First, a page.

Growing up at the beach, I was in the water all the time. One of the scariest things that can happen is getting caught in that washing machine when big wave after big wave comes pounding into shore and you can barely get your breath in between and you wonder if you’ll make it back to shore, how you’ll ever get your feet under you again. That’s what grief is like, that’s what events since August have been like. I will be glad to see 2013 go with its bad news and heartbreak. Here’s hoping it’s all out of the way now so 2014 will be better.
I don’t need to write about my brother because Richard Russo already did for the most part in Nobody’s Fool. There’s a lot of him in Sully. Or vice versa, I’m not sure. Paul Newman played him in the movie. Appropriate. Handsome with eyes every bit as blue.
What do you take from real life into characters? What ignites that alchemy? Recently I was asked out on a coffee date, then the day before he decided that a Catholic who loves bacon was unacceptable to a self-described “tapas-loving Buddhist.” I would have never imagined that interaction! (it’s just coffee!!) So there’s a seed for a scene or a couple of characters. And that is where improv comes in. A premise, strong characters…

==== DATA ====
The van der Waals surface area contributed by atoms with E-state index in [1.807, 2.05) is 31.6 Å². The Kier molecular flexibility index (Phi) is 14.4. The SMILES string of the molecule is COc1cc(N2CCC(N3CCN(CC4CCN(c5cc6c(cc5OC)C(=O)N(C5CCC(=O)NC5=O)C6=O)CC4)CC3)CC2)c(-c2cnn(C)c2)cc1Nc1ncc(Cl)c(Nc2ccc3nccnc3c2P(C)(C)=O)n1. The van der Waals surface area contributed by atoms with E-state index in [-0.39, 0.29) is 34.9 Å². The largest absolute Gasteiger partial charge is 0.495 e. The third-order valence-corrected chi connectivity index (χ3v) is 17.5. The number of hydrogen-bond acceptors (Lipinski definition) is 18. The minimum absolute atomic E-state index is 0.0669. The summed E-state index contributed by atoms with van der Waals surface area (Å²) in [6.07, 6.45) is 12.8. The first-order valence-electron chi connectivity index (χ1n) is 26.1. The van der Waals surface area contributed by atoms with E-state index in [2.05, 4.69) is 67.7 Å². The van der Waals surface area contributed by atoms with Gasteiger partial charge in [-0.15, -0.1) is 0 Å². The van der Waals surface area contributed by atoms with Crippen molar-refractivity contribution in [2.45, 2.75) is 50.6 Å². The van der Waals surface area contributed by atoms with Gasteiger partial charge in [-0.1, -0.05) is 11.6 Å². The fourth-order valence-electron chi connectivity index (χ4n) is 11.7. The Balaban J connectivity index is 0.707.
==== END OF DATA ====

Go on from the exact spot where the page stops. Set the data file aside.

In his incredible Wonderbook: The Illustrated Guide to Creating Imaginative Fiction, Jeff Vandermeer quotes Philip K. Dick finalist Karin Lowachee who says, in part, “An actor once said that acting to him was ‘finding truths in imaginary circumstances,’ and I think that applies equally to writers. Writers, to me, are very similar to actors in how they engage with their process and with the ultimate work. It’s just that actors output through motion and speech, and writers output through the written word.” (17)
Sometimes it is hard to say “yes and” to life. And yet we do and we keep going, keep creating, and sometimes, if we’re lucky, spin grief into art.